PH bond yields rise as inflation steps up


Investors shun long-term risk

Bond yields in the Philippines and China trended higher in the weeks from March 1 to May 15, in contrast to declines in most emerging East Asian markets, the Asian Development Bank (ADB) said in a report.

Accelerating inflation and higher volumes of Treasury bond issues were behind the rise in Philippine bond yields, it said.

“Between 1 March and 15 May, yields for both 2-year and 10-year bonds declined across emerging East Asia, except in the People’s Republic of China (PRC) and the Philippines,” ADB said in the latest Asia Bond Monitor report released on Friday.

“In the Philippines, yields were driven higher by rising inflation and significant retail Treasury bond issuance,” it pointed out.

Biggest rise in 10-yr bond yields

The publication noted that between March 1 and May 15, local currency government bond yields in the Philippines rose for all tenors, except the shorter-term 3-month maturities, with yields down by 24 bps; 6-month maturities, with yields down 9 bps; and 4-year maturities, with yields down 17 bps.

Yields increased for government bonds with 1-, 2-, 3-, 5-, 7-, 10-, and 20-year maturities, with the largest increase seen in the yield for 10-year bonds, up 65 bps.

The yield spread between 2-year and 10-year tenors widened by 26 bps during the review period, the ADB report added.

“Demand for shorter-dated securities was strong because the market was in a wait-and-see position. Investors will not risk locking up their funds in long-term maturities as they remain on the lookout for policy leads on both the local and external fronts,” the ADB report explained.

“Strong demand has bid up bond prices at the short-end, resulting in lower yields. On the other hand,
advancing yields for most tenors reflect the general perception that interest rates will rise amid expectations of accelerating in ation and hawkish moves by the Bangko Sentral ng Pilipinas (BSP) toward the second half of the year,” it explained.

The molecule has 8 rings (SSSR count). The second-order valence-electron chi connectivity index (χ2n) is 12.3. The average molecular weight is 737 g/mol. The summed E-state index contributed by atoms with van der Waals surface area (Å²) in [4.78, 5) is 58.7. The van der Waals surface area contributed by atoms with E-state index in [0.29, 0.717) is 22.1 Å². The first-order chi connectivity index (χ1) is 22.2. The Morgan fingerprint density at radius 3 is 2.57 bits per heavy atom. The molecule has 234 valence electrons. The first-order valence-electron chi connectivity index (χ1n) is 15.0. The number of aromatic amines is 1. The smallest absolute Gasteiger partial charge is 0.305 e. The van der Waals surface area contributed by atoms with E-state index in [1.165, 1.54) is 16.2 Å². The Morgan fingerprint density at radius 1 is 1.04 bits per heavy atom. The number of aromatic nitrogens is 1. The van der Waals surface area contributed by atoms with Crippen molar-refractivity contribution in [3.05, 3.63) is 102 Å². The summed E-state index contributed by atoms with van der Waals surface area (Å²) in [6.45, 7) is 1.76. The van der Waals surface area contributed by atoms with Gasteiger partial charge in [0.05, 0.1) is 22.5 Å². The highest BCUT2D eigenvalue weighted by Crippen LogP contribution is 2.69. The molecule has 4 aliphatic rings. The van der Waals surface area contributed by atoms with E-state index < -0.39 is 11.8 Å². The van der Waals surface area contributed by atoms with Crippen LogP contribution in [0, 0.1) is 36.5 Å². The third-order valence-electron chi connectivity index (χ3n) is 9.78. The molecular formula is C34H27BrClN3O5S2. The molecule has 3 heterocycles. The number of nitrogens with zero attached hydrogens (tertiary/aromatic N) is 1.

During the review period, consumer prices in the Philippines rose 3.4 percent year-on-year in April, the same pace of inflation from the previous month, the report noted.

“Inflation has been trending upward since November 2016, reaching its highest level in more than two years in March. Year-to-date through April, the average inflation rate was 3.2 percent y-o-y, which was within the government’s target range of 2 percent to 4 percent for full-year 2017,” it said.

Meanwhile, the publication also reported that the Philippines’ LCY bond market had outstanding bonds at the end of March amounting to P4.94 trillion ($98 billion), an increase of 1.5 percent quarter-on-quarter and 5.0 percent year-on-year.

“The increase in the bond stock was supported by gains in both the LCY government and corporate bond segments. At the end of March, government bonds comprised 81.1 percent of total LCY bonds outstanding and corporate bonds comprised 18.9 percent,” it said.

China up, most emerging market yields down

For China, yields for both 2-year and 10-year yields rose as the authorities raised interest rates on reverse repurchase agreements and lending facilities, and pushed through measures to foster deleveraging.

In particular, the report said Indonesia experienced the largest drop of 49 basis points (bps) in its 10-year yield due to positive investor sentiment and an expected credit rating upgrade from Standard & Poor’s Global Ratings. S&P is the only rating agency that had placed Indonesia below investment grade.

In the Republic of Korea, where domestic political uncertainties are receding in the aftermath of a presidential election on May 9 that produced a clear-cut winner, the 10-year yield rose but the two-year yield fell.

In Singapore, the 10-year yield fell but the two-year yield rose marginally. In Thailand, the two-year yield fell slightly while the 10-year yield rose marginally, it added.


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